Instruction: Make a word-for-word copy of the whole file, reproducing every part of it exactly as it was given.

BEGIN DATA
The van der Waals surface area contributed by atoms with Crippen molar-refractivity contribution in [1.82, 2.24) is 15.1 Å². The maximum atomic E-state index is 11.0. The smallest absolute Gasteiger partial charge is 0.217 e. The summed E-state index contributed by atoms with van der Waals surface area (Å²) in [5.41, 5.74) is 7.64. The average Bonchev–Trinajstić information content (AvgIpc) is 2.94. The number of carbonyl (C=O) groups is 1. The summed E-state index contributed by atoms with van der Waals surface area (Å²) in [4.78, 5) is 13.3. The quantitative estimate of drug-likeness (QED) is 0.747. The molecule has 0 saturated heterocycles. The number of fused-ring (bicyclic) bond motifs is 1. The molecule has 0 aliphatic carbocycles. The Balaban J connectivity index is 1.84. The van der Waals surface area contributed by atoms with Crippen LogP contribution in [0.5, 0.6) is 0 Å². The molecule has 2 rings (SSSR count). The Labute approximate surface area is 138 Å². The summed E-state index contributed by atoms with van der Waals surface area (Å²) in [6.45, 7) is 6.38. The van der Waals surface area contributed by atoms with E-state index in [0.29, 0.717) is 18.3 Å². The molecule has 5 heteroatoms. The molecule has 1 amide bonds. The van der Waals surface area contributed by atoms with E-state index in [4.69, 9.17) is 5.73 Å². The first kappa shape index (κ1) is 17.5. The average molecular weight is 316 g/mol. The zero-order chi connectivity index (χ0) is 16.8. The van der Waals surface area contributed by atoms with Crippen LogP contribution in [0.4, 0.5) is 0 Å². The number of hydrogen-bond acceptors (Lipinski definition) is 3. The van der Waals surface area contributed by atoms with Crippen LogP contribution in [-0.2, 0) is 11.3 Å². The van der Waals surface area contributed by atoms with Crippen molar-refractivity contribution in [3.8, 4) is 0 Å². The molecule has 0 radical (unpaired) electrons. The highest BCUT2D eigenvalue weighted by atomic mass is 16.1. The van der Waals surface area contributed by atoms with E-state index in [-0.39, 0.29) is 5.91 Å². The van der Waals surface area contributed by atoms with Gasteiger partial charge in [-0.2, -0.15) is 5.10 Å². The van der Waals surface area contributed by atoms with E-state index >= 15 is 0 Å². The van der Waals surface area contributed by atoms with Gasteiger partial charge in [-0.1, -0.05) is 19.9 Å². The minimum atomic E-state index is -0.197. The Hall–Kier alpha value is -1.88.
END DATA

The van der Waals surface area contributed by atoms with Crippen molar-refractivity contribution in [1.82, 2.24) is 15.1 Å². The maximum atomic E-state index is 11.0. The smallest absolute Gasteiger partial charge is 0.217 e. The summed E-state index contributed by atoms with van der Waals surface area (Å²) in [5.41, 5.74) is 7.64. The average Bonchev–Trinajstić information content (AvgIpc) is 2.94. The number of carbonyl (C=O) groups is 1. The summed E-state index contributed by atoms with van der Waals surface area (Å²) in [4.78, 5) is 13.3. The quantitative estimate of drug-likeness (QED) is 0.747. The molecule has 0 saturated heterocycles. The number of fused-ring (bicyclic) bond motifs is 1. The molecule has 0 aliphatic carbocycles. The Balaban J connectivity index is 1.84. The van der Waals surface area contributed by atoms with Crippen LogP contribution in [0.5, 0.6) is 0 Å². The molecule has 2 rings (SSSR count). The Labute approximate surface area is 138 Å². The summed E-state index contributed by atoms with van der Waals surface area (Å²) in [6.45, 7) is 6.38. The van der Waals surface area contributed by atoms with E-state index in [0.29, 0.717) is 18.3 Å². The molecule has 5 heteroatoms. The molecule has 1 amide bonds. The van der Waals surface area contributed by atoms with E-state index in [4.69, 9.17) is 5.73 Å². The first kappa shape index (κ1) is 17.5. The average molecular weight is 316 g/mol. The zero-order chi connectivity index (χ0) is 16.8. The van der Waals surface area contributed by atoms with Crippen LogP contribution in [0.4, 0.5) is 0 Å². The number of hydrogen-bond acceptors (Lipinski definition) is 3. The van der Waals surface area contributed by atoms with Crippen LogP contribution in [-0.2, 0) is 11.3 Å². The van der Waals surface area contributed by atoms with Crippen molar-refractivity contribution in [3.8, 4) is 0 Å². The molecule has 0 radical (unpaired) electrons. The highest BCUT2D eigenvalue weighted by atomic mass is 16.1. The van der Waals surface area contributed by atoms with E-state index in [-0.39, 0.29) is 5.91 Å². The van der Waals surface area contributed by atoms with Gasteiger partial charge in [-0.2, -0.15) is 5.10 Å². The van der Waals surface area contributed by atoms with E-state index >= 15 is 0 Å². The van der Waals surface area contributed by atoms with Gasteiger partial charge in [-0.1, -0.05) is 19.9 Å². The minimum atomic E-state index is -0.197. The Hall–Kier alpha value is -1.88.